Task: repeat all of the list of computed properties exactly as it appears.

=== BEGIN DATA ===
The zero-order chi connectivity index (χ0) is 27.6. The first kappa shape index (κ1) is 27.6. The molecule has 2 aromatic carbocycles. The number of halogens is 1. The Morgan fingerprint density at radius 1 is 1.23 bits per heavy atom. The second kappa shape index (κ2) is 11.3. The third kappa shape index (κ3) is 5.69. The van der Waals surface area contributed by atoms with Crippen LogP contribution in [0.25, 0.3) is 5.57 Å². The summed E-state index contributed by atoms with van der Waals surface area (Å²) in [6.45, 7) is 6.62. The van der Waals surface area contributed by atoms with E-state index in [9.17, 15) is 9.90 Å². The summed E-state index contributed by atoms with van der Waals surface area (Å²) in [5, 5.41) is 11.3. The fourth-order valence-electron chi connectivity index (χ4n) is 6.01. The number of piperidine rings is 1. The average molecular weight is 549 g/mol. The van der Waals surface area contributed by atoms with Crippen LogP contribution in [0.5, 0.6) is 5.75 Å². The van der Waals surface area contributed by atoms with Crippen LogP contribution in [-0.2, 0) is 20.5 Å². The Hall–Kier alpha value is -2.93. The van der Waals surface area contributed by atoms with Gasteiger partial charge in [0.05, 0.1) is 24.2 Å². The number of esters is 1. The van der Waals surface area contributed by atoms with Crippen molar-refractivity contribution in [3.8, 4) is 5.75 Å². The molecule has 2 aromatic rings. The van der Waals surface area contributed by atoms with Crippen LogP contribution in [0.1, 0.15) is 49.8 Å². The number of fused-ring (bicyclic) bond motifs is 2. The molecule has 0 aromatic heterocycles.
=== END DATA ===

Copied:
The zero-order chi connectivity index (χ0) is 27.6. The first kappa shape index (κ1) is 27.6. The molecule has 2 aromatic carbocycles. The number of halogens is 1. The Morgan fingerprint density at radius 1 is 1.23 bits per heavy atom. The second kappa shape index (κ2) is 11.3. The third kappa shape index (κ3) is 5.69. The van der Waals surface area contributed by atoms with Crippen LogP contribution in [0.25, 0.3) is 5.57 Å². The summed E-state index contributed by atoms with van der Waals surface area (Å²) in [6.45, 7) is 6.62. The van der Waals surface area contributed by atoms with E-state index in [9.17, 15) is 9.90 Å². The summed E-state index contributed by atoms with van der Waals surface area (Å²) in [5, 5.41) is 11.3. The fourth-order valence-electron chi connectivity index (χ4n) is 6.01. The number of piperidine rings is 1. The average molecular weight is 549 g/mol. The van der Waals surface area contributed by atoms with Crippen LogP contribution in [0.5, 0.6) is 5.75 Å². The van der Waals surface area contributed by atoms with Crippen LogP contribution in [-0.2, 0) is 20.5 Å². The Hall–Kier alpha value is -2.93. The van der Waals surface area contributed by atoms with Gasteiger partial charge in [0.05, 0.1) is 24.2 Å². The number of esters is 1. The van der Waals surface area contributed by atoms with Crippen molar-refractivity contribution in [3.8, 4) is 5.75 Å². The molecule has 2 aromatic rings. The van der Waals surface area contributed by atoms with Crippen LogP contribution in [0.1, 0.15) is 49.8 Å². The number of fused-ring (bicyclic) bond motifs is 2. The molecule has 0 aromatic heterocycles.